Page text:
How will the Red Sox handle their infield come 2024?

BOSTON, MA - MAY 15: Rafael Devers #11 and Xander Bogaerts #2 of the Boston Red Sox look on after scoring during the fourth inning of a game against the Los Angeles Angels of Anaheim on May 15, 2021 at Fenway Park in Boston, Massachusetts. (Photo by Billie Weiss/Boston Red Sox/Getty Images)
BOSTON, MA - MAY 15: Rafael Devers #11 and Xander Bogaerts #2 of the Boston Red Sox look on after scoring during the fourth inning of a game against the Los Angeles Angels of Anaheim on May 15, 2021 at Fenway Park in Boston, Massachusetts. (Photo by Billie Weiss/Boston Red Sox/Getty Images) /

What the Boston Red Sox infield could look in the 2024 season

It has become well known over the last week of 2021 that the Boston Red Sox greatly improved their farm system. Jonathan Mayo from MLB Pipeline ranked them as the most improved farm system in baseball, crediting No. 4 overall draft selection in 2021, Marcelo Mayer, for the jump.

Being drafted out of high school as a shortstop, Mayer immediately jumped to No. 1 on Boston’s top prospect list. With his estimated time of arrival being 2024, the next couple of years will heavily impact the team Mayer may be playing with one day at Fenway. With many of Boston’s top prospects being infielders as well, I asked myself who we might see on the left and right of Mayer should he put on a Red Sox uniform in 2024. Here are my thoughts.

To start off, third base is a position that players can move into if necessary. While some players, like Boston’s Rafael Devers, are natural on the hot-corner, we have seen over the course of baseball history that many players become great third basemen despite being natural shortstops (A-Rod, Machado, Ripken Jr., and Chipper Jones are some examples).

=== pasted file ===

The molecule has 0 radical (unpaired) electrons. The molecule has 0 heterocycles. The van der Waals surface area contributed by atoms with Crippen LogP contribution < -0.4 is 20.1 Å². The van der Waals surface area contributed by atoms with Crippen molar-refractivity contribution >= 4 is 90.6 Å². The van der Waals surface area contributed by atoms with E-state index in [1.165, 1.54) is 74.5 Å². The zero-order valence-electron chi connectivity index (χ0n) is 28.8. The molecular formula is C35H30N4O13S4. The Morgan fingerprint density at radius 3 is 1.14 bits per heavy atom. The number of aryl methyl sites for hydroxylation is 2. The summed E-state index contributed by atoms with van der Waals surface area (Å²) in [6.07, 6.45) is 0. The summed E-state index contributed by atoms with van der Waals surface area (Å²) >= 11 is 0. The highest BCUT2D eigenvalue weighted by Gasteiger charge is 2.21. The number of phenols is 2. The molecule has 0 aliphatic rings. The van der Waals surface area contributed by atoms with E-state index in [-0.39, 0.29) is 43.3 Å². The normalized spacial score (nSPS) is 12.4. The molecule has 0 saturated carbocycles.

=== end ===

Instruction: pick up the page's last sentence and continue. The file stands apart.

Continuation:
Devers’ next contract will be a big one, you can count on it. Still being a couple years away (2024), his contract year raises some eyebrows as to how the Sox should handle Devers. As a left-handed hitting third basemen with power to all fields, he will get his pay day. Whether the Red Sox want him to wear their uniform or not is completely up to them.

Moving a shortstop to third in the minors can be an option with Jeter Downs. However, Downs may be a better option at second base. The Red Sox could take a risk with Blaze Jordan, their 9th ranked prospect in the farm, commanding third with his ETA being 2024.

Personally, I would not change a thing. Devers is a no-brainer to make your franchise player (if he isn’t already).

Moving over to shortstop, I am sure everyone reading can assume who I want the Red Sox to play come 2024. However, how they handle these next couple years is very crucial to their success in the later years of the 2020’s. While Mayer is still a 19-year-old kid, he shows a sweet left-handed swing with a frame that scouts die for when they scout high-schoolers.

With Mayer still developing, Xander Bogaerts is still the premier shortstop in Beantown. Bogaerts has an interesting window with the Red Sox. The final year of his contract is 2025, a year after Mayer’s ETA. While their windows clash together, third base can even be an option for Bogaerts down the line. However, with Devers holding third, it becomes a more complicated situation. While Bogaerts’ contract expires in 2025, it is a very moveable $20 million AAV. Bogaerts also has the option to opt-out of his deal after the 2022 season, which could lead to an earlier departure through free agency or a renegotiated deal that extends his tenure. Depending on how competitive Boston wants to be down the line can impact shortstop very heavily.